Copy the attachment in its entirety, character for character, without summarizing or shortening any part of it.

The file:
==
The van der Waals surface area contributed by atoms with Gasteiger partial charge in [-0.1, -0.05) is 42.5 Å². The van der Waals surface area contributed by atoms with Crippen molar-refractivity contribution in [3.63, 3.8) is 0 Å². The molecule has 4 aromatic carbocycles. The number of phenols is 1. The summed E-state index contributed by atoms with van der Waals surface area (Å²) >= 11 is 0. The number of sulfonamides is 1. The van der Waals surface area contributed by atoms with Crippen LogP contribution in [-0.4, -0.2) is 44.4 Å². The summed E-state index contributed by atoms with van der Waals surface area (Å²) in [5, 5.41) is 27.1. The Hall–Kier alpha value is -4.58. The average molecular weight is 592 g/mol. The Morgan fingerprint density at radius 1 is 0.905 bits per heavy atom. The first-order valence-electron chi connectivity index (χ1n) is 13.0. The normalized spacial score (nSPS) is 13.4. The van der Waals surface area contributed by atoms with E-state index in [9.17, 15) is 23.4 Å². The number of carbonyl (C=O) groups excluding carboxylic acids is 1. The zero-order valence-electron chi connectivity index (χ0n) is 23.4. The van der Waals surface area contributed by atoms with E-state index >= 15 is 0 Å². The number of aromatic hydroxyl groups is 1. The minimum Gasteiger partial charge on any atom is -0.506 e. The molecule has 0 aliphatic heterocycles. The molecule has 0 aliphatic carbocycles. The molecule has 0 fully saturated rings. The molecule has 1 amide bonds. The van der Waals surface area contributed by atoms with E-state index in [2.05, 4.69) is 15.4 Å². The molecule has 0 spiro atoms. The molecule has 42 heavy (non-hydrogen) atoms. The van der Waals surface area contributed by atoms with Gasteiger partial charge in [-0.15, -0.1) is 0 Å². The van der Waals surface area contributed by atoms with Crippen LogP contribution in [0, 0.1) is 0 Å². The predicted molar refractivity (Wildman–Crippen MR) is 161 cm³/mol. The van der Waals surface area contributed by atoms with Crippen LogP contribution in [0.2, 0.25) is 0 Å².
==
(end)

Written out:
The van der Waals surface area contributed by atoms with Gasteiger partial charge in [-0.1, -0.05) is 42.5 Å². The van der Waals surface area contributed by atoms with Crippen molar-refractivity contribution in [3.63, 3.8) is 0 Å². The molecule has 4 aromatic carbocycles. The number of phenols is 1. The summed E-state index contributed by atoms with van der Waals surface area (Å²) >= 11 is 0. The number of sulfonamides is 1. The van der Waals surface area contributed by atoms with Crippen LogP contribution in [-0.4, -0.2) is 44.4 Å². The summed E-state index contributed by atoms with van der Waals surface area (Å²) in [5, 5.41) is 27.1. The Hall–Kier alpha value is -4.58. The average molecular weight is 592 g/mol. The Morgan fingerprint density at radius 1 is 0.905 bits per heavy atom. The first-order valence-electron chi connectivity index (χ1n) is 13.0. The normalized spacial score (nSPS) is 13.4. The van der Waals surface area contributed by atoms with E-state index in [9.17, 15) is 23.4 Å². The number of carbonyl (C=O) groups excluding carboxylic acids is 1. The zero-order valence-electron chi connectivity index (χ0n) is 23.4. The van der Waals surface area contributed by atoms with E-state index >= 15 is 0 Å². The number of aromatic hydroxyl groups is 1. The minimum Gasteiger partial charge on any atom is -0.506 e. The molecule has 0 aliphatic heterocycles. The molecule has 0 aliphatic carbocycles. The molecule has 0 fully saturated rings. The molecule has 1 amide bonds. The van der Waals surface area contributed by atoms with E-state index in [2.05, 4.69) is 15.4 Å². The molecule has 0 spiro atoms. The molecule has 42 heavy (non-hydrogen) atoms. The van der Waals surface area contributed by atoms with Gasteiger partial charge in [-0.15, -0.1) is 0 Å². The van der Waals surface area contributed by atoms with Crippen LogP contribution in [0, 0.1) is 0 Å². The predicted molar refractivity (Wildman–Crippen MR) is 161 cm³/mol. The van der Waals surface area contributed by atoms with Crippen LogP contribution in [0.2, 0.25) is 0 Å².